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Fish tacos
<p>Following the results of the study, Massachusetts started the first state-funded chefs in schools program. These fish tacos were one of the items created through the program.</p>

Study shows chefs can positively impact school lunch programs

As a result of the study, Massachusetts passed a grant that will connect professional chefs with more than 20,000 students this year alone.

As we continue to turn chefs into stars, there is one demographic that is particularly influenced by culinary professionals—kids in grades three through eight.

A 2015 study led by researchers from the Harvard T.H. Chan School of Public Health sought to evaluate the short- and long-term effects of chef-enhanced meals as well as extended exposure to choice architecture on healthier school food selection and consumption. The researchers conducted a school-based randomized clinical trial during the 2011-2012 school year among 14 elementary and middle schools in two urban, low-income school districts in Massachusetts. Included in the study were 2,638 students in grades three through eight.

“We evaluated four different conditions,” says Juliana Cohen, nutritionist at Harvard University and lead author on the study, which was published in JAMA Pediatrics in 2015. “The first was a test group. The second group worked with a professional chef who provided weekly training, taste testing and recipe design to the schools. The third was a group where we redesigned the layout of the cafeteria to encourage healthful selections—in other words creating a ‘smart café.’ The fourth was a combination between having a chef and employing smart café techniques.”

Three months after the chefs partnered with the schools, Cohen and her team saw increases in selection but minimal increases in consumption. They also saw increases in selection within the smart cafés.

During the study, students taste tested new menu items created by chefs.

“We predicted that consumption would increase within the chef interventions and selection would increase in the smart cafés,” Cohen says. “We guessed that selection and consumption would skyrocket in the schools where we combined the chef and smart techniques, like putting vegetables first in line or moving the chocolate milk behind the white milk.”

As it turns out, the small redesign strategies made little difference, while time had a bigger impact.

After seven months, students in the chef interventions were 20 percent more likely than control school students to choose a fruit and 30 percent more likely to choose a vegetable. Their consumption of these foods increased by similar percentages.

“Once the students acclimated to the chef and the new foods they were being offered, consumption increased substantially,” says Cohen, who also notes that less was thrown away. “Consumption in the smart cafés never changed much. And there were no additional benefits when we combined the chef with smart café techniques.”

Cohen says that efforts to improve the taste of school foods through chef-enhanced meals should remain a priority for schools because this was the only method that also increased consumption.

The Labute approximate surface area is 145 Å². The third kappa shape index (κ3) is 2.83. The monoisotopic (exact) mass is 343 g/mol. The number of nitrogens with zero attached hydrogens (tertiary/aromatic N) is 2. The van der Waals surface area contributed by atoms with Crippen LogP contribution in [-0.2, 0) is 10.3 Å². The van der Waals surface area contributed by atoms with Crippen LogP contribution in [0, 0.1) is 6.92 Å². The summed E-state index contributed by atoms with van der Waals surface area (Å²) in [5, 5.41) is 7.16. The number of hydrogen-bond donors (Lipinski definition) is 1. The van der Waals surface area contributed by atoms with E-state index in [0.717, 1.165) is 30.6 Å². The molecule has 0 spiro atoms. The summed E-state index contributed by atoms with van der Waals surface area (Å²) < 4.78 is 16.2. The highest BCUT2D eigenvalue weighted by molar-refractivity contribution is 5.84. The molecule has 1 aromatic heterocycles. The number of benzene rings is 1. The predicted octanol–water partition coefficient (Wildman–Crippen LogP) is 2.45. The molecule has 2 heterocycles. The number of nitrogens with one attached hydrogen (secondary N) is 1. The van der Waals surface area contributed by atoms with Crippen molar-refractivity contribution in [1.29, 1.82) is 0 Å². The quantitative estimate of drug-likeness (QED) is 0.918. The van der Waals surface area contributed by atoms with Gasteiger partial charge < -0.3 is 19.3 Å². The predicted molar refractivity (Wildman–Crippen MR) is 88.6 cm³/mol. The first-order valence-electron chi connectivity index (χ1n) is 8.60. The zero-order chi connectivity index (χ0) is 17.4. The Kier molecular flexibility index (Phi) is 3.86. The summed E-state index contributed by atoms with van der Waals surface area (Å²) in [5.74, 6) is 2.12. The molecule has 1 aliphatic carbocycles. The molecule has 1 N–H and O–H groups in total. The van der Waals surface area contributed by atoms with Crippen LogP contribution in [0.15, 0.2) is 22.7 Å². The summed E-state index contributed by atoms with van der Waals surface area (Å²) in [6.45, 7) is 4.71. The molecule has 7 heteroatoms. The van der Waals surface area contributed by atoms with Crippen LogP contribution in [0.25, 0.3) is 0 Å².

“This was observed only after students were repeatedly exposed to the new foods for seven months,” she says. “Therefore, schools should not abandon healthier options if they are initially met with resistance.”

The chef intervention schools realized additional benefits, reports Cohen, like improved back-of-house efficiencies and cost savings.

“In one school, the chef was able to reteach the staff how to cut carrots differently and save them over $1,000 by reducing waste,” Cohen says. “Inventory was better controlled and efficiencies were vastly improved across all the chef schools. Staff morale was also improved as the chef was able to teach new culinary and life skills.”

The study led to a happy ending for a handful of schools in Massachusetts, too.

“The success of the study lead to a new program funded by that state that connects chefs to schools,” Cohen says.

“The Chefs in School (CIS) program is the first state-funded program of its kind in the nation,” says Emily Abbott, communications manager with Project Bread, which co-funded Cohen’s study.  

Through CIS, Project Bread’s professional chefs train cafeteria staff on culinary, presentation and marketing skills to help districts prepare and promote nutritious, kid-friendly, USDA-approved foods.  

“The CIS program not only improves the overall nutritional quality of school meals but also reduces food waste,” Abbott says. “The state’s award enabled Project Bread to hire three additional chefs and expand the program to six communities throughout the state, serving nearly 20,000 students this year alone.”

Cohen says CIS is just the start for how the study’s findings might be applied to school foodservice programs in the future. “The role of the chef carries a lot of power both for the kids and for the staff in a school,” she says, adding that schools that can’t afford a full-time chef might benefit from chef shares with other schools. “When you bring in a chef who can introduce familiar foods with a healthier twist, you can better determine what will work and what won’t work in your district. This can positively impact students’ health in important life-long ways.”

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